This day was devoted solely to a cruise down the Li River, which was expected to be a highlight of the trip. The Li River didn’t disappoint!
The Li River originates in the Mao’er Mountains in Xing’an County in the north of Guilin Prefecture and flows south through the center of both Guilin and Yangshuo. South of Yangshou the river merges with two other streams and continues south as the Gui River, which eventually empties into the Pearl River.
The upper part of the Li River is connected by the ancient Ling Canal in downtown Xing’an(built 200 years before the birth of Christ) to the Xiang River, which flows north into the Yangtze.
The scenery is so fantastically beautiful I had a hard time narrowing down which pictures to post. I know there are too many for a blog post, but I couldn’t help myself. The cruise itself takes about 4 hours and covers 80 kilometers of the river from just outside Guilin to Yangshou.
Here’s one of the fishermen who make their livelihood on the river. Many tied up to our tour boat as we made our way down the river– he was just the first:
A steady rain was falling when we first set sail, but that didn’t dampen the scenery. It was still awe-inspiring. In some ways, the rain and fog made the otherworldly scenery seem even more fantastical:
And what was June so interested in?
Not the karst scenery. The ducks!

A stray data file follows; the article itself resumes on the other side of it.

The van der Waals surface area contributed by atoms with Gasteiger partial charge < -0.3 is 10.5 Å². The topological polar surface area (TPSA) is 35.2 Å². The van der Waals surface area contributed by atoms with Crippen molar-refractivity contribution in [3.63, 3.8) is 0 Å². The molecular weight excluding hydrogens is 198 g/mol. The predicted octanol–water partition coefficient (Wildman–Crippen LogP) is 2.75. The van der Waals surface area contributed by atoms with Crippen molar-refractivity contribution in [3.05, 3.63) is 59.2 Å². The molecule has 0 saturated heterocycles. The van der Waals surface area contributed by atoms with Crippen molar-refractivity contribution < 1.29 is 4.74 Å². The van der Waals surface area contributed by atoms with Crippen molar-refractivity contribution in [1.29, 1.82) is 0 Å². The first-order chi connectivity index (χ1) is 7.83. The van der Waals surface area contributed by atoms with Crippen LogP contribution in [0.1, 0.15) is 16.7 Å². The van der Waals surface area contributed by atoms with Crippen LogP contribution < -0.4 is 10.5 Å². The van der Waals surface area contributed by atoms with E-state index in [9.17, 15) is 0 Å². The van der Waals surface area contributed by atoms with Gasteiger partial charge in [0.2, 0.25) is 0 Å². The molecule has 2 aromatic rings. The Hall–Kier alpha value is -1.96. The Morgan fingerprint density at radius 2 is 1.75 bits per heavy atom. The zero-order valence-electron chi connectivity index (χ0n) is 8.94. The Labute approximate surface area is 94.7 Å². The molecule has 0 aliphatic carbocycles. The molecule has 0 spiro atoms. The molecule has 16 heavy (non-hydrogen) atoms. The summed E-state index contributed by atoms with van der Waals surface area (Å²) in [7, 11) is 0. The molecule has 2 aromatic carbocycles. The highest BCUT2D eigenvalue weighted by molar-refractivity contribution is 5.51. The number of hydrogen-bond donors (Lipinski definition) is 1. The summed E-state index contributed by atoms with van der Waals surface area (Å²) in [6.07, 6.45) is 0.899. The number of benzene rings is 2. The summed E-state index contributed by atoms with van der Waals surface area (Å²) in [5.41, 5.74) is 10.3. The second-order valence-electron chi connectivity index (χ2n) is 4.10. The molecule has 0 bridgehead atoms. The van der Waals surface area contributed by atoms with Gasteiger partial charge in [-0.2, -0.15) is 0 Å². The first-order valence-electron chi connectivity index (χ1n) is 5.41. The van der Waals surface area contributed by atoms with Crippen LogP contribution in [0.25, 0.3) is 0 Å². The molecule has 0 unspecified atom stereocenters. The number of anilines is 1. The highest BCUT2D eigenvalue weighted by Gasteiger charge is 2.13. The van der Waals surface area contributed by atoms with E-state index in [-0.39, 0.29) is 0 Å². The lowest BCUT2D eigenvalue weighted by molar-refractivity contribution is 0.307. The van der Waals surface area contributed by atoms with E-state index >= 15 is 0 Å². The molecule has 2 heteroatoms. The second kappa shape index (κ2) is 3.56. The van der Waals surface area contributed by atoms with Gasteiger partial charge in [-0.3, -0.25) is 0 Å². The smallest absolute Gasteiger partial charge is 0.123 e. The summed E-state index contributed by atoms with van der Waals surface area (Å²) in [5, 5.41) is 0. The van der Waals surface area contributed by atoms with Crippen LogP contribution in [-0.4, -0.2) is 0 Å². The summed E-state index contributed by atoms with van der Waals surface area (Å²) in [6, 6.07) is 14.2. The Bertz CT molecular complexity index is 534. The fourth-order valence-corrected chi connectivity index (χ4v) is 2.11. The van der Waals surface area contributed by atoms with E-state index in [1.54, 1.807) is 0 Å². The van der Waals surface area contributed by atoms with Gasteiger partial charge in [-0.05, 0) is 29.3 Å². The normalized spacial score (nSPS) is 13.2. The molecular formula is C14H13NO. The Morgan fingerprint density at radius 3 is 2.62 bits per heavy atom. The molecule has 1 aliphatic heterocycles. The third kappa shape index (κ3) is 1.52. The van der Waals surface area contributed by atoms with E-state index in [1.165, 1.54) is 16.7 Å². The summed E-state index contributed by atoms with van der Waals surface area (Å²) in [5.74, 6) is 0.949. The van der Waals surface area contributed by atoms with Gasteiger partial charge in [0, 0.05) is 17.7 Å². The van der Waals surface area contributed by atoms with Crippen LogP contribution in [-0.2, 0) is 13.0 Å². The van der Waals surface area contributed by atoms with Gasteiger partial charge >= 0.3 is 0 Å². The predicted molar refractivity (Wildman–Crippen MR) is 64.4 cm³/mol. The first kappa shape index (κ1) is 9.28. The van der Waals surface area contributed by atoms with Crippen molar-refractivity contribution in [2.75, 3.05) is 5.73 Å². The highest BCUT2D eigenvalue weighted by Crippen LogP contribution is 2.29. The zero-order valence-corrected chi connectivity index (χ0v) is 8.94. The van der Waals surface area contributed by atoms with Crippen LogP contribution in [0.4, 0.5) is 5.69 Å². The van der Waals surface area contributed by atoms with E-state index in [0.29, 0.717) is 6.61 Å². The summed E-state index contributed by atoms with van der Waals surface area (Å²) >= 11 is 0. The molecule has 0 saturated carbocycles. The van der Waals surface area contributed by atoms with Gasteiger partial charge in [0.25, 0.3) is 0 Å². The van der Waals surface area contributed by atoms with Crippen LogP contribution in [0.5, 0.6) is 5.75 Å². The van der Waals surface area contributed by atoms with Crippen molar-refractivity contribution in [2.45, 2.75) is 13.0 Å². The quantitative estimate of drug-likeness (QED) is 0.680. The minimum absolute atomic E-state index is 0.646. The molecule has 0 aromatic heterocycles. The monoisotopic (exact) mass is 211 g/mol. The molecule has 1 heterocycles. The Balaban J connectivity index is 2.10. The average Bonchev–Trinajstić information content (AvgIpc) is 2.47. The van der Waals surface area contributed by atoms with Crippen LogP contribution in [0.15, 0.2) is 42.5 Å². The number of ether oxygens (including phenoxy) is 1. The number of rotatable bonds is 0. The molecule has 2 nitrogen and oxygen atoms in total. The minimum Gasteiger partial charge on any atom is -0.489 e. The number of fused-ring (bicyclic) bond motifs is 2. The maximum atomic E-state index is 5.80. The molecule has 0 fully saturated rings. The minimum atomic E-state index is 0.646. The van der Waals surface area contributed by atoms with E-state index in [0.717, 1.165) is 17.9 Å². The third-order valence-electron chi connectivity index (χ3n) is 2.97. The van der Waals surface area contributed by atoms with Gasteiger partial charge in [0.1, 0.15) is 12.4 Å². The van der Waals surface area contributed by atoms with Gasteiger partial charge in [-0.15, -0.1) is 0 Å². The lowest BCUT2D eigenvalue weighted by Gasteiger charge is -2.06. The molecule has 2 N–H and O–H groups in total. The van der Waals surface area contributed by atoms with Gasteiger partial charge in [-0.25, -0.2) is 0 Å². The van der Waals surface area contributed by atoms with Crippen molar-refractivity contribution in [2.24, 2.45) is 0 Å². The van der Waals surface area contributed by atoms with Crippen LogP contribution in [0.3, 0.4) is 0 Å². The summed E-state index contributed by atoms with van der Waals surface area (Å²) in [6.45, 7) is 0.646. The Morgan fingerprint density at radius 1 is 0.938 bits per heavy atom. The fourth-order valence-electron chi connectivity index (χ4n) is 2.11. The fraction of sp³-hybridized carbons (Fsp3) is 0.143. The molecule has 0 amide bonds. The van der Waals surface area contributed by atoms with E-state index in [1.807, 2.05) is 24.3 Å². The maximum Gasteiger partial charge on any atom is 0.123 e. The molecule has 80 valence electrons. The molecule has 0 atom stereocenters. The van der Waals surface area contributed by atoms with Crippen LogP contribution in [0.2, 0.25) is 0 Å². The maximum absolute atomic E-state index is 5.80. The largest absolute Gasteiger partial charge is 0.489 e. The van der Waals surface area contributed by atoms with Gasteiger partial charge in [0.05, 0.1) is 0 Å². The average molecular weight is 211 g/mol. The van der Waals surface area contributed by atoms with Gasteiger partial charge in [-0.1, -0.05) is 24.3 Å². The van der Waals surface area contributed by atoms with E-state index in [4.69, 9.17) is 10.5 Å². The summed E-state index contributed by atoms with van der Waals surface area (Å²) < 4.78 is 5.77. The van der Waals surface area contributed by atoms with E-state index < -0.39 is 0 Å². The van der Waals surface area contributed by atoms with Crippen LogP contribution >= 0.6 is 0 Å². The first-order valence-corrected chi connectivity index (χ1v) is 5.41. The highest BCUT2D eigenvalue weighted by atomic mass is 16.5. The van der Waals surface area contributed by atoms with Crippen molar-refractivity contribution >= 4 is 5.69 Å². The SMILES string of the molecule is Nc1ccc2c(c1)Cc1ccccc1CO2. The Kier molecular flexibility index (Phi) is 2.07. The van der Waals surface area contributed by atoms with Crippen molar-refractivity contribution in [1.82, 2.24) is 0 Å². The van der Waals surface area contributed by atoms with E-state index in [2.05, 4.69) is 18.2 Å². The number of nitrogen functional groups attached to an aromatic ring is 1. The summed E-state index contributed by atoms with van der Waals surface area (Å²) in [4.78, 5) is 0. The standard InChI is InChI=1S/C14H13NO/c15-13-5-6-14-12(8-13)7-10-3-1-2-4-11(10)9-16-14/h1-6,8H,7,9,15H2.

As the four-hour cruise wore on the rain started to ease up, but the fog continued to grace the mountains. Our guide Simon told us he had been unhappy about the rain, but once it stopped he was excited because the fog created scenery of the type most prized by Chinese, shrouded and sort of mysterious:
We even finally got to see one of the fabled cormorants used by some fishermen to catch fish. You can just make the bird out in the foreground:
Bug obviously had a great time!
We ended our cruise in Yangshou, which is a cute river town:
Unfortunately by this point, we were hot and tired, and the lane cruise passengers walk through to get back to ground transportation is a tourist trap of colossal proportions. We were even aggressively pushed by one vendor and (purposefully) separated from Simon as we tried to get off the boat. I think it scared Bug a little, but she recovered quickly. I was so put off (for the only time of the trip) that I didn’t want to stop and look at any of the vendor stalls. I wish I’d stopped, but at that point, after the manhandling, I wasn’t stopping at all.
We hopped into the van and made our way back to Guilin through the twisty mountain roads.
We had a fantastic dinner that night of hot pot, again right there in the neighborhood. If you’ve never had hot pot, you really have to try it. There’s a burner in the middle of the table, and the server will bring you a pot of stock (in our case, chicken) seasoned with various herbs and spices. We ordered meats and vegetables, and put them in the boiling stock to cook– first the meats, and then later the vegetables once the meat was done. We had chicken and pig stomach as our meats, and squash, mushrooms, and water spinach as our vegetables. You might be surprised, but Bug adored the pig stomach and hogged (heh heh) the whole lot of it. She also loved the broth once the meat cooked in it, but for some reason didn’t like it as much after it was flavored by the vegetables. It has to be one of the best meals we’ve ever had.
We made yet another Wal-Mart run to get peach juice, and then went back to the apartment and turned in early to prepare for the most emotional day of our trip, the visit to Bug’s orphanage.